I'd prefer the one we have. I'd just like to see it run the way it was intended. For some time I've wondered why chemical tests for alcohol or drugs are even optional. I'm serious too. I can't think of one single good reason why anyone should even have a right to refuse a blood/breath/urine test.

If you pass it end of story and no harm done. If you fail it then you get exactly what you deserved.

Lucky
04-03-2005, 11:48 PM
I can't think of one single good reason why anyone should even have a right to refuse a blood/breath/urine test.
The Fourth Amendment? If a warrant is obtained, your blood/breath/urine can be tested without your permission. Else, it's illegal search & seizure. Letís not toss out a Constitution thatís worked for so many years just because a jury misses a verdict now & then. Itís a system made up of people, and people sometimes make mistakes.

Hervoyel
04-04-2005, 09:31 AM
Lets also not attempt to wrap a 200+ year old document around a very modern issue to the deteriment of us all. The application of the Constitution to situations and circumstances that did not exist and were unforseeable when it was written is an iffy business at best. If I am not mistaken (and this only applies to Texas to the best of my knowledge) you consent to being tested when you get your drivers license. This is one of the reasons why your license gets suspended (or at the least the wheels go into motion to do this) if you refuse to submit to a blood/breath/urine test.

People have figured out how to play the system and get around this without giving the sample for the test and without losing their license and here I simply say the system needs to work as intended. Why or how there is a loophole I do not understand because the situation is pretty clear. If you want or need to drive on public roads then you agree to give a sample on demand. End of story and no Fourth Amendment issue.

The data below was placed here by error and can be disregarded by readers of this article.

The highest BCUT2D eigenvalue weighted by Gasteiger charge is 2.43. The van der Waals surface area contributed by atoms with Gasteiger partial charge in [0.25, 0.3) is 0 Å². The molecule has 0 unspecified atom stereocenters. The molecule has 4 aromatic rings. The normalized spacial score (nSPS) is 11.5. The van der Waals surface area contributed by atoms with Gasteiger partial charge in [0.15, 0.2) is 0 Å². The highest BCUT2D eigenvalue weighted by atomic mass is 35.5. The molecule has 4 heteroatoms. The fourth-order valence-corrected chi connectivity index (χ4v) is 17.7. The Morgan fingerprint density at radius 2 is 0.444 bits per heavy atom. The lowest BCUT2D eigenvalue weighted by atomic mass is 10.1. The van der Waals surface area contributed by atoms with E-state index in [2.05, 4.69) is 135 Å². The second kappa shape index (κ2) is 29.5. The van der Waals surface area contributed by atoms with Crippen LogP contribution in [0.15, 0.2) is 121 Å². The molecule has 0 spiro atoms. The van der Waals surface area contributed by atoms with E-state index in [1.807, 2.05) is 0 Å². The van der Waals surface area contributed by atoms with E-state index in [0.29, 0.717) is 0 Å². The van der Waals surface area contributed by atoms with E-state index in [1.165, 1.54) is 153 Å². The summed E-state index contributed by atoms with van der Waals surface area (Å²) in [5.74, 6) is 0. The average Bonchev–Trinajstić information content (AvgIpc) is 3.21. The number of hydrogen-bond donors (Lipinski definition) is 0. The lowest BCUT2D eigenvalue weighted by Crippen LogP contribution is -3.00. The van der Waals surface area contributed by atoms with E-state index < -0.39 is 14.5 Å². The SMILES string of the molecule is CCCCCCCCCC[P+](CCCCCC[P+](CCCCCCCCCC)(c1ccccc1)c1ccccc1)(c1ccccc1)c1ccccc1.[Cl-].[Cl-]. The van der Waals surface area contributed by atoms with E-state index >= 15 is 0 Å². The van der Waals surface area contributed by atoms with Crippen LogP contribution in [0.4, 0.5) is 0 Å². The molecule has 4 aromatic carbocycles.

I believe that this should be nation wide. Agreeing to give a sample on demand should be a condition of being issued a DL and refusal to comply should mean that you lose your drivers license with zero wiggle room to get out of it happening.

If you're driving on public roads and are suspected of DUI then a test answers the question without a doubt. It's not unreasonable given the number of people every year who are killed or injured by drunk drivers for us to submit to a blood alcohol level and I assert that the reason it's considered so is because some lawyer managed to tie the two together while defending his drunk driving, should have had his butt thrown into jail client.

You know, someday there's not even going to be a sample required. Someday it's going to be possible for them to walk by you, wave a little handheld unit in your general direction "Dr McCoy style" and they'll have an answer (He's drunk Jim!). When that happens will that be an unreasonable search and seizure? Will that be a violation of someones right to lie about being drunk as a skunk? I'm willing to bet it will be.

Lucky
04-04-2005, 09:56 PM
Lets also not attempt to wrap a 200+ year old document around a very modern issue to the deteriment of us all.
200 years may seem like a very long time. But it's but a blink of an eye in the span of human history. The shapers of the Constitution knew human nature and tried to protect the freedoms of the individual from the capriciousness of the powerful. Maybe a government with absolute power will look after your best interests. Maybe not. They didnít want a benevolent dictatorship, & neither do I. The Constitution is just as valid a document today as it was then.

Most people who kill while driving drunk go to prison. Little is the aberration. I donít want to endanger my freedom because the Littles get over every once in a while. The Littles always will get over once in a while. In order to keep my freedom, Iím willing to accept that.